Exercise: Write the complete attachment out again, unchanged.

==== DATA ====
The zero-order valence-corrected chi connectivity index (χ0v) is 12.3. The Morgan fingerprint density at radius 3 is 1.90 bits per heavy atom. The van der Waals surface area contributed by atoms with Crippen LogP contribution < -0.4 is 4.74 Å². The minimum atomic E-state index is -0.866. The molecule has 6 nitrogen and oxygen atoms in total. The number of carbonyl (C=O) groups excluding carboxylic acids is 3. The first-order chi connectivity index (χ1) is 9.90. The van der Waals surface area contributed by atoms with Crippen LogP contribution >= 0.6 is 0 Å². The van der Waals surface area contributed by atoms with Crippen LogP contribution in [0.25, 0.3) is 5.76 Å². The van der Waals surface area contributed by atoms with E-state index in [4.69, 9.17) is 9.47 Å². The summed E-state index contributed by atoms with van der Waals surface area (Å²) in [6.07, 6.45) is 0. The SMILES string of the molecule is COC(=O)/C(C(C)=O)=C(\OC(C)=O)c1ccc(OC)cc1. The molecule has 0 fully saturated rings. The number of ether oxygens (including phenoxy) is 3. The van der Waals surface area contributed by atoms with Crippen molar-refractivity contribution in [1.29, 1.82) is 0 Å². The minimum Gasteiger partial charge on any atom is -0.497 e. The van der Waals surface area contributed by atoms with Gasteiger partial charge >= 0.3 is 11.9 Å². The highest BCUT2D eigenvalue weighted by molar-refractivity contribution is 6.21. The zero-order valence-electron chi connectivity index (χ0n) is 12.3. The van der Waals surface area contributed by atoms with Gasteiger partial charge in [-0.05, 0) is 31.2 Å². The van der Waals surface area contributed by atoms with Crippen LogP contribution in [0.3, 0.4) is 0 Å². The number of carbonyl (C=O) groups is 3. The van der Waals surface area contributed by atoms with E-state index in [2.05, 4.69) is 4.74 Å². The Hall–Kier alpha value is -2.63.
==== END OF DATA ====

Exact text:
The zero-order valence-corrected chi connectivity index (χ0v) is 12.3. The Morgan fingerprint density at radius 3 is 1.90 bits per heavy atom. The van der Waals surface area contributed by atoms with Crippen LogP contribution < -0.4 is 4.74 Å². The minimum atomic E-state index is -0.866. The molecule has 6 nitrogen and oxygen atoms in total. The number of carbonyl (C=O) groups excluding carboxylic acids is 3. The first-order chi connectivity index (χ1) is 9.90. The van der Waals surface area contributed by atoms with Crippen LogP contribution >= 0.6 is 0 Å². The van der Waals surface area contributed by atoms with Crippen LogP contribution in [0.25, 0.3) is 5.76 Å². The van der Waals surface area contributed by atoms with E-state index in [4.69, 9.17) is 9.47 Å². The summed E-state index contributed by atoms with van der Waals surface area (Å²) in [6.07, 6.45) is 0. The SMILES string of the molecule is COC(=O)/C(C(C)=O)=C(\OC(C)=O)c1ccc(OC)cc1. The molecule has 0 fully saturated rings. The number of ether oxygens (including phenoxy) is 3. The van der Waals surface area contributed by atoms with Crippen molar-refractivity contribution in [1.29, 1.82) is 0 Å². The minimum Gasteiger partial charge on any atom is -0.497 e. The van der Waals surface area contributed by atoms with Gasteiger partial charge >= 0.3 is 11.9 Å². The highest BCUT2D eigenvalue weighted by molar-refractivity contribution is 6.21. The zero-order valence-electron chi connectivity index (χ0n) is 12.3. The van der Waals surface area contributed by atoms with Gasteiger partial charge in [-0.05, 0) is 31.2 Å². The van der Waals surface area contributed by atoms with Crippen LogP contribution in [0.3, 0.4) is 0 Å². The number of carbonyl (C=O) groups is 3. The van der Waals surface area contributed by atoms with E-state index in [2.05, 4.69) is 4.74 Å². The Hall–Kier alpha value is -2.63.